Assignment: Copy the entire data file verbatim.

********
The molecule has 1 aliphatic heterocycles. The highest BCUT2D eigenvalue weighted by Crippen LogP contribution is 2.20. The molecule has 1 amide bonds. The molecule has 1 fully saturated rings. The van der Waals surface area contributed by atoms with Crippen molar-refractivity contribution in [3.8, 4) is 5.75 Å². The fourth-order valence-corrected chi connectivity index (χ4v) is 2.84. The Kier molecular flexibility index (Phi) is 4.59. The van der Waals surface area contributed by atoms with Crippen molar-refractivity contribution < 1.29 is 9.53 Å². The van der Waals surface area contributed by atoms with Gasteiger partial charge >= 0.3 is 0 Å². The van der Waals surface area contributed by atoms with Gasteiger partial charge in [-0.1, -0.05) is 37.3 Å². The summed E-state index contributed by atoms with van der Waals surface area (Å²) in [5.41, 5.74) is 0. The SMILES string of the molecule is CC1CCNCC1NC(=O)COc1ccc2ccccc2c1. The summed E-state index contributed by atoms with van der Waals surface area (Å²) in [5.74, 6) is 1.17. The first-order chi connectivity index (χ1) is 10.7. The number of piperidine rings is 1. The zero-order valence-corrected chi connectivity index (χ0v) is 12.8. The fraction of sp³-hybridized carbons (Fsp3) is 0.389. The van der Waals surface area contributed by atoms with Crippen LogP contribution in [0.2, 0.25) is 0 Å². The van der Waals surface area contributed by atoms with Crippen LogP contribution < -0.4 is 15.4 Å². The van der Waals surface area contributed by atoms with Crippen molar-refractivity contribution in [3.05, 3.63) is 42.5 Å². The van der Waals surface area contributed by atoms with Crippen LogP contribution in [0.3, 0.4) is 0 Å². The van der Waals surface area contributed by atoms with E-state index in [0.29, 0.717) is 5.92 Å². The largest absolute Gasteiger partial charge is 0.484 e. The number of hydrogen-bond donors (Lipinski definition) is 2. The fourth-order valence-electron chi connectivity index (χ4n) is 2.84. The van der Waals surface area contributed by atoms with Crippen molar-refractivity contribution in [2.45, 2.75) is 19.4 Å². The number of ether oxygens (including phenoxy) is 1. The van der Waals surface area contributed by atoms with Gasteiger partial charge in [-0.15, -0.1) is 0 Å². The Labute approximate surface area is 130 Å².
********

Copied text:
The molecule has 1 aliphatic heterocycles. The highest BCUT2D eigenvalue weighted by Crippen LogP contribution is 2.20. The molecule has 1 amide bonds. The molecule has 1 fully saturated rings. The van der Waals surface area contributed by atoms with Crippen molar-refractivity contribution in [3.8, 4) is 5.75 Å². The fourth-order valence-corrected chi connectivity index (χ4v) is 2.84. The Kier molecular flexibility index (Phi) is 4.59. The van der Waals surface area contributed by atoms with Crippen molar-refractivity contribution < 1.29 is 9.53 Å². The van der Waals surface area contributed by atoms with Gasteiger partial charge >= 0.3 is 0 Å². The van der Waals surface area contributed by atoms with Gasteiger partial charge in [-0.1, -0.05) is 37.3 Å². The summed E-state index contributed by atoms with van der Waals surface area (Å²) in [5.41, 5.74) is 0. The SMILES string of the molecule is CC1CCNCC1NC(=O)COc1ccc2ccccc2c1. The summed E-state index contributed by atoms with van der Waals surface area (Å²) in [5.74, 6) is 1.17. The first-order chi connectivity index (χ1) is 10.7. The number of piperidine rings is 1. The zero-order valence-corrected chi connectivity index (χ0v) is 12.8. The fraction of sp³-hybridized carbons (Fsp3) is 0.389. The van der Waals surface area contributed by atoms with Crippen LogP contribution in [0.2, 0.25) is 0 Å². The van der Waals surface area contributed by atoms with Crippen LogP contribution < -0.4 is 15.4 Å². The van der Waals surface area contributed by atoms with Crippen molar-refractivity contribution in [3.05, 3.63) is 42.5 Å². The van der Waals surface area contributed by atoms with Crippen LogP contribution in [0.3, 0.4) is 0 Å². The van der Waals surface area contributed by atoms with E-state index in [0.29, 0.717) is 5.92 Å². The largest absolute Gasteiger partial charge is 0.484 e. The number of hydrogen-bond donors (Lipinski definition) is 2. The fourth-order valence-electron chi connectivity index (χ4n) is 2.84. The van der Waals surface area contributed by atoms with Crippen molar-refractivity contribution in [2.45, 2.75) is 19.4 Å². The number of ether oxygens (including phenoxy) is 1. The van der Waals surface area contributed by atoms with Gasteiger partial charge in [-0.15, -0.1) is 0 Å². The Labute approximate surface area is 130 Å².